But it’s a bit like “most trusted profession” – it depends who you put on the questionnaire. In Australia it was always pharmacists or nurses (I can’t remember which one, but only one of them was on the list) – since they put the other one on the list they have always come out on top I think.

  3. [Rod and Pegasus,

    You guys are like the old hecklers in the muppets. Predictable whingers blurting out the usual smears.]

    All I can say, GG, is that you clearly didn’t watch it yourself. It was, simply, the worst performance by two senior politicians that I have ever seen, regardless of party, allegiance, etc etc.

  4. Who is the Greens economic spokesperson? I assume, based on his ever so humble performance the other day, that it is Greg “I am the Greens think-tank for policy costings” Barber

  5. No idea, madcyril. You may well be right about Barber. They could simply grab a passing 3 year old donkey and he or she would have been more convincing than Lenders and “what’s his name from the Libs” tonight!

  6. Rod,

    You know the Greens have no economic credibility, so you go the personal smear road to divert attention.

    How predictable for a Greens zombie.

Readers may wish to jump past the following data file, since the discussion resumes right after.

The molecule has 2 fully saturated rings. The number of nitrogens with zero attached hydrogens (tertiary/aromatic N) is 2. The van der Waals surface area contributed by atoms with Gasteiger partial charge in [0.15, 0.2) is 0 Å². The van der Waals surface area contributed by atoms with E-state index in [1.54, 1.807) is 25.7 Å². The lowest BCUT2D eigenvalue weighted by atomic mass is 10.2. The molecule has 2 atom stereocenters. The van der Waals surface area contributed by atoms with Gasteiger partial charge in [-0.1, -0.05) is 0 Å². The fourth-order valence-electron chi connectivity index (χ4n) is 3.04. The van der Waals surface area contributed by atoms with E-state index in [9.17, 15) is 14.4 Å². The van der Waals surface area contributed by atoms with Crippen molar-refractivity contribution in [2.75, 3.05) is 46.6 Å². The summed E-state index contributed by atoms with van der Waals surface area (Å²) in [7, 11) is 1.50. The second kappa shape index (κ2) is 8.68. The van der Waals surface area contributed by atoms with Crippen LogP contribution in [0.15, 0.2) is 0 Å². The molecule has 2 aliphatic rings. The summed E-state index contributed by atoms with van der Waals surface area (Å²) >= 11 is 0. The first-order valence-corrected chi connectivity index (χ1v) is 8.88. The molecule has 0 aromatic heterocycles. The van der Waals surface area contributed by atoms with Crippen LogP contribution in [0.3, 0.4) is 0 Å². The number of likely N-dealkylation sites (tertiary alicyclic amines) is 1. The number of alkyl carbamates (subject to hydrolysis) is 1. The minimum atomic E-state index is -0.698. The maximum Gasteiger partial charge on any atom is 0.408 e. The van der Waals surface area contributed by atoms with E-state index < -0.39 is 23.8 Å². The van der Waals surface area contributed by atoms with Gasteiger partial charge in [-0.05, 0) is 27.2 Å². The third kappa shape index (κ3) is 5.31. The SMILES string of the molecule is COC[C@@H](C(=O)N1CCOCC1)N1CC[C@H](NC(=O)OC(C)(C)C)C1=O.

7. GG,

    No smear. I was absolutely amazed by their behaviour and I have low expectations of many major party politicians. Both were completely unprofessional. If they were hoping to persuade swinging voters to their side, they had better reflect on their performance.

  8. Sorry GG. I’m no more a “Greens zombie” than you are. THis truly was an execrable performance. No doubt it will appear on iView before too long. Watch it and you will see what I mean.

  9. Pegasus,

    You and the Greens cheer squad have no credibility.

    It’s very predictable of Greens supporters who were not invited to the ball, to become bitter and twisted and go the low road of personal smears.

    You like to tell us you’re better than this. But, your behaviour says otherwise.

  10. Tom,

    Another arrogant twat comes a cropper.

    Loosing? Did you mean losing?

    “The donkey vote is lower where there is more education”. Is English your second language?